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NCLB Outrages

No Child Left Behind law may be flawed, but it should not be abolished

Ohanian Comment: Hey, I don't know that I was ever denounced in an editorial before.

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  • And now about this editorial. I'm reluctant to give much time to this but here are a couple of points. The editorialist asserts,"All children should be reading at least at grade level." "Grade level" is more a political concept than a legitimate educational one. And this assertion sounds surprisingly like Lake Wobegon, where all children are above average.

    As long as we continue to educate English learners and students with emotional, cognitive, and other problems, ALL children aren't going to read on grade level.

    The editorialist brags, "Four out of five Tennessee public schools, including the ones in Sevier County, have met the requirements of the federal law." Are they ever in for a shock. Here are the projected targets for Tennessee in Reading/Language Arts,Determined by the Percent of Students at the Proficient or Above Levels

    School Year Reading/Language

    2002-2004 77.1%
    2004-2007 82.825%
    2007-2010 88.55%
    2010-2013 93.1%
    2013-2014 100%
    They have to jump 18% between now and 2014


    Before we admit failure and chunk all that is good and worthy about No Child Left Behind, maybe we ought to step back and see just what that would mean. The intent of the federal law pushed by President Bush was to improve standards and performance in our public schools. Who among us could argue that is not needed? Test scores have dropped and colleges are forced more and more to offer remedial courses in their core curriculums.

    No Child Left Behind set as a goal to have all children reading at grade level by 2014. All children should be reading at least at grade level. Four out of five Tennessee public schools, including the ones in Sevier County, have met the requirements of the federal law. It can be done.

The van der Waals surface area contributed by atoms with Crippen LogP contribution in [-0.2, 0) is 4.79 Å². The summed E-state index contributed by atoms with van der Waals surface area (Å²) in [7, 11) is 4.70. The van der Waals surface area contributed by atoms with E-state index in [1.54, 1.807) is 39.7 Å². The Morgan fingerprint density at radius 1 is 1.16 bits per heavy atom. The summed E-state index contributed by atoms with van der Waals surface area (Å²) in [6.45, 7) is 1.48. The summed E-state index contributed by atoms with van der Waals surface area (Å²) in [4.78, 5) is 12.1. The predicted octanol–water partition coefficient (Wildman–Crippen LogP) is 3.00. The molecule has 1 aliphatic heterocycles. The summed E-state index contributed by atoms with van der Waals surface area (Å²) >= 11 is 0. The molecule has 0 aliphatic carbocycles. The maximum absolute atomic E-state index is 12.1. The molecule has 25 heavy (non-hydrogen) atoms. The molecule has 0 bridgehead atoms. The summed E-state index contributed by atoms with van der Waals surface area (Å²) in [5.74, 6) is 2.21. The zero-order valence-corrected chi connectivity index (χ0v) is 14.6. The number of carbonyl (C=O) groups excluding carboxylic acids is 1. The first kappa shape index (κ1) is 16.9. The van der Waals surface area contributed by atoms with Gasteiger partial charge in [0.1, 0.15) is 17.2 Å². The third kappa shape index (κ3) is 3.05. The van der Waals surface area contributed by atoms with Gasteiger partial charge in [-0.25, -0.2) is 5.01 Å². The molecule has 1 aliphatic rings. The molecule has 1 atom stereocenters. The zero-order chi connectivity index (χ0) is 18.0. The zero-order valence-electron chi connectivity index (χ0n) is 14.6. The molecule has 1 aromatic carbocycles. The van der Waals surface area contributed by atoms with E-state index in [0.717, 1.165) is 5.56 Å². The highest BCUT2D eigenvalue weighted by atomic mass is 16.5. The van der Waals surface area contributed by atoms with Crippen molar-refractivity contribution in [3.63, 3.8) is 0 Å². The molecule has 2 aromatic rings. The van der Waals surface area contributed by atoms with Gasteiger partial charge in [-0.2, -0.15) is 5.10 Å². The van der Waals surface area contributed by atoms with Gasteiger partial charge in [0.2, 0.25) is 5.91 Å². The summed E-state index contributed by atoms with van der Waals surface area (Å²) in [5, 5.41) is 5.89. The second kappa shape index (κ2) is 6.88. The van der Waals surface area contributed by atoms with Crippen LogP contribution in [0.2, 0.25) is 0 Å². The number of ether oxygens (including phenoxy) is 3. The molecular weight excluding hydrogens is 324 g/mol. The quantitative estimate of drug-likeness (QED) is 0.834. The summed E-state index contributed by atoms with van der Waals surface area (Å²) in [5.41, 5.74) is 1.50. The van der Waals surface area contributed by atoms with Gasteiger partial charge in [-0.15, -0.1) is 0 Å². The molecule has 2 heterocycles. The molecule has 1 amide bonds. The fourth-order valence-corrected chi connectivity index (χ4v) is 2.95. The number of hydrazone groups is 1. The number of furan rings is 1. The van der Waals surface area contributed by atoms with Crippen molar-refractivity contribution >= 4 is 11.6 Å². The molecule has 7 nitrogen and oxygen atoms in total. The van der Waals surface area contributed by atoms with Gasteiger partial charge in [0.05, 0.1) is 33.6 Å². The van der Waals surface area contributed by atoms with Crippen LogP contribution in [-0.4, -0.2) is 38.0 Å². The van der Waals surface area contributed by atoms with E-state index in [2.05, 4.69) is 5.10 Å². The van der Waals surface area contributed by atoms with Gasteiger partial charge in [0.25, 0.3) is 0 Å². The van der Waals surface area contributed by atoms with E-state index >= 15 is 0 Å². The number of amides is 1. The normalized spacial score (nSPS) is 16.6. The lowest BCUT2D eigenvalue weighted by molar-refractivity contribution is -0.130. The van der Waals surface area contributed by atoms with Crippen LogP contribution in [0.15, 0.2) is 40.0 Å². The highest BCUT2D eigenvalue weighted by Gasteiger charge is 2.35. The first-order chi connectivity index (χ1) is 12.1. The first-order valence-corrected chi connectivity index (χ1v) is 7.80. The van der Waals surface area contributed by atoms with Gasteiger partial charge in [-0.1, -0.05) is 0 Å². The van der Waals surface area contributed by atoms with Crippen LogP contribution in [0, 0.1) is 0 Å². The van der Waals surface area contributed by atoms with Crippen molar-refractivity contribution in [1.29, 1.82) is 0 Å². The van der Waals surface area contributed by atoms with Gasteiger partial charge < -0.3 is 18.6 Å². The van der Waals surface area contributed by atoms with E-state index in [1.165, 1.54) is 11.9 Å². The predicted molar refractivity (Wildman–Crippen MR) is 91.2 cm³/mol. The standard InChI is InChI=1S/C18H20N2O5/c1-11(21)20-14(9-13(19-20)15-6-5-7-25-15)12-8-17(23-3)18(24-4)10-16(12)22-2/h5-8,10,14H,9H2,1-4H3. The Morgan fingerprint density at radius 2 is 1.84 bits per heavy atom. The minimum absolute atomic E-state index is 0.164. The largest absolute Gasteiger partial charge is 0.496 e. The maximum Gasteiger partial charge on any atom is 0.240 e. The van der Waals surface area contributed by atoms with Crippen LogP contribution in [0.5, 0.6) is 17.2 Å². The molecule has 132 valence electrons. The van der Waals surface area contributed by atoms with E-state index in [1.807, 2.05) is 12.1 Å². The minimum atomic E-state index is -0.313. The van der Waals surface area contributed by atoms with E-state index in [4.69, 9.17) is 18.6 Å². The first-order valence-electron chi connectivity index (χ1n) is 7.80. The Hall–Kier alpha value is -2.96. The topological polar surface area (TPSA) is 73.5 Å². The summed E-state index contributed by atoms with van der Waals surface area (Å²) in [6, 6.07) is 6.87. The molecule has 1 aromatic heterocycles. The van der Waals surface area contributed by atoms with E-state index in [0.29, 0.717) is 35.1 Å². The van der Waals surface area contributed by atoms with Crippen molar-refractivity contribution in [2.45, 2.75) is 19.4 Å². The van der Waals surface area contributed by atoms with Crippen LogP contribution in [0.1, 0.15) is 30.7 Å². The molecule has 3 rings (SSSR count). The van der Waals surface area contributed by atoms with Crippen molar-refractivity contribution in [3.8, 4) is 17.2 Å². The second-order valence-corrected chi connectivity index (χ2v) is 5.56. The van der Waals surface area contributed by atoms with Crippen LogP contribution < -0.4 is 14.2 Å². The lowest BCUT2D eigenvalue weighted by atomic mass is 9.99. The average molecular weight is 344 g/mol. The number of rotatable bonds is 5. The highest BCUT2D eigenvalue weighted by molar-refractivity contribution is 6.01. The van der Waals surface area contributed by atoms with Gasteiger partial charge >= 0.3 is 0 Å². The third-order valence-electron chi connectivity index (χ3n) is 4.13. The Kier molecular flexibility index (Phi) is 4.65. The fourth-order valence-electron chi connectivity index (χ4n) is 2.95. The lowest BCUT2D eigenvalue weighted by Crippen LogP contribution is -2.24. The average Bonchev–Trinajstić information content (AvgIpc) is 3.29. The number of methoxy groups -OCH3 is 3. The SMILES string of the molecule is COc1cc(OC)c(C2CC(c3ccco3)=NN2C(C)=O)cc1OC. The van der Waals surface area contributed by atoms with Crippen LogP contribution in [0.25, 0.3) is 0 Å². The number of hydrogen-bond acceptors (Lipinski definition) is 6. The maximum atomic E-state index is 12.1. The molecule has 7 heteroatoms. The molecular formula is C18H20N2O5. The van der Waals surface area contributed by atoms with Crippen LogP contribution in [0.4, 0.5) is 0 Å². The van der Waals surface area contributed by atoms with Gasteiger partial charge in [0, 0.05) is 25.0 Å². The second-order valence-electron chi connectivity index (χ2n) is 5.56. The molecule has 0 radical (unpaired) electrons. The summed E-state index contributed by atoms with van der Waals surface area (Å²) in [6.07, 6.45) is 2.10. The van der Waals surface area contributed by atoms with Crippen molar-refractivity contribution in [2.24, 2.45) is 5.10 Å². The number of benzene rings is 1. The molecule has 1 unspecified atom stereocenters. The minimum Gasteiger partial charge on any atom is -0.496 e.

So what's the problem? Susan Ohanian, a senior fellow at the Vermont Society for the Study of Education, said during a recent Nashville conference of educators that teachers ought to sign a petition urging that No Child Left Behind be abolished. She says it is setting up schools for failure.

    Schools that can't teach children to read at grade level are failures. They are failing the students entrusted to them to teach. Setting reasonable standards and making teachers and administrators work hard to meet those standards is neither unrealistic nor unfair.

    However there are flaws in the No Child Left Behind law, to be sure. It makes little distinction between regular and special-education children. It does not allow flexibility for children with established reading and learning difficulties and disabilities. And it sets the guidelines for what degrees and experience teachers must have to teach certain subjects. It's not always easy to find good math and science teachers these days.

    Those legitimate concerns should lead to reforms of the law, not the killing of it. To destroy the law sends the signal that public schools cannot be improved, that children are doing the best they can and can do no better, and teachers should not be held so accountable for their students' performance. That is not the signal that should be sent out to a public already skeptical about the quality of our public schools.

    Fix the law's weaknesses. Allow for some distinction among students. But don't destroy a law whose intent is good. Susan Ohanian is wrong.

    — Editorial
    Mountain News


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